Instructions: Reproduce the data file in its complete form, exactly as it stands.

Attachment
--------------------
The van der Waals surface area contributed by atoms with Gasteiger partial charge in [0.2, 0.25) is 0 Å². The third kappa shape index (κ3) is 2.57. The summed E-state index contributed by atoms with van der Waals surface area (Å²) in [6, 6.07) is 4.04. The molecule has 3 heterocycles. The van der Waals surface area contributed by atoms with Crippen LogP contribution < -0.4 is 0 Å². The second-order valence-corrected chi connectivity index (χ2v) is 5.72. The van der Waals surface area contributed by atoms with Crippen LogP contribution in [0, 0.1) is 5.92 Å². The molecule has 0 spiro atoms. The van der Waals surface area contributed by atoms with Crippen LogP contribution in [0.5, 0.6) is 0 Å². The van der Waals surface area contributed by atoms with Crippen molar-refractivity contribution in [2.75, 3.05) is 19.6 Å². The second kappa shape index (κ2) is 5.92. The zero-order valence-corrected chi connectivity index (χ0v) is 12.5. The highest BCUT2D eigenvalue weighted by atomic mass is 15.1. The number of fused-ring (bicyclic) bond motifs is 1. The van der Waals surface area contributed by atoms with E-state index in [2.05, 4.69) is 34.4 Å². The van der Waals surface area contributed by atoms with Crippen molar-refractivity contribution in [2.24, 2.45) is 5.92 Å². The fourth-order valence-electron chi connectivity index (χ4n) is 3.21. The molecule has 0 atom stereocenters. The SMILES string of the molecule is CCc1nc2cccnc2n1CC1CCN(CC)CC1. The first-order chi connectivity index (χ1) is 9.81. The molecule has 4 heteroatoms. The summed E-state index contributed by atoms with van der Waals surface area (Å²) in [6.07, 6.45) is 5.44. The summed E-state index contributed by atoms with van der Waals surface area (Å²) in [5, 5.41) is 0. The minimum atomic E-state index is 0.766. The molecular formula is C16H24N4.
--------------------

The van der Waals surface area contributed by atoms with Gasteiger partial charge in [0.2, 0.25) is 0 Å². The third kappa shape index (κ3) is 2.57. The summed E-state index contributed by atoms with van der Waals surface area (Å²) in [6, 6.07) is 4.04. The molecule has 3 heterocycles. The van der Waals surface area contributed by atoms with Crippen LogP contribution < -0.4 is 0 Å². The second-order valence-corrected chi connectivity index (χ2v) is 5.72. The van der Waals surface area contributed by atoms with Crippen LogP contribution in [0, 0.1) is 5.92 Å². The molecule has 0 spiro atoms. The van der Waals surface area contributed by atoms with Crippen LogP contribution in [0.5, 0.6) is 0 Å². The van der Waals surface area contributed by atoms with Crippen molar-refractivity contribution in [2.75, 3.05) is 19.6 Å². The second kappa shape index (κ2) is 5.92. The zero-order valence-corrected chi connectivity index (χ0v) is 12.5. The highest BCUT2D eigenvalue weighted by atomic mass is 15.1. The number of fused-ring (bicyclic) bond motifs is 1. The van der Waals surface area contributed by atoms with E-state index in [2.05, 4.69) is 34.4 Å². The van der Waals surface area contributed by atoms with Crippen molar-refractivity contribution in [2.24, 2.45) is 5.92 Å². The fourth-order valence-electron chi connectivity index (χ4n) is 3.21. The molecule has 0 atom stereocenters. The SMILES string of the molecule is CCc1nc2cccnc2n1CC1CCN(CC)CC1. The first-order chi connectivity index (χ1) is 9.81. The molecule has 4 heteroatoms. The summed E-state index contributed by atoms with van der Waals surface area (Å²) in [6.07, 6.45) is 5.44. The summed E-state index contributed by atoms with van der Waals surface area (Å²) in [5, 5.41) is 0. The minimum atomic E-state index is 0.766. The molecular formula is C16H24N4.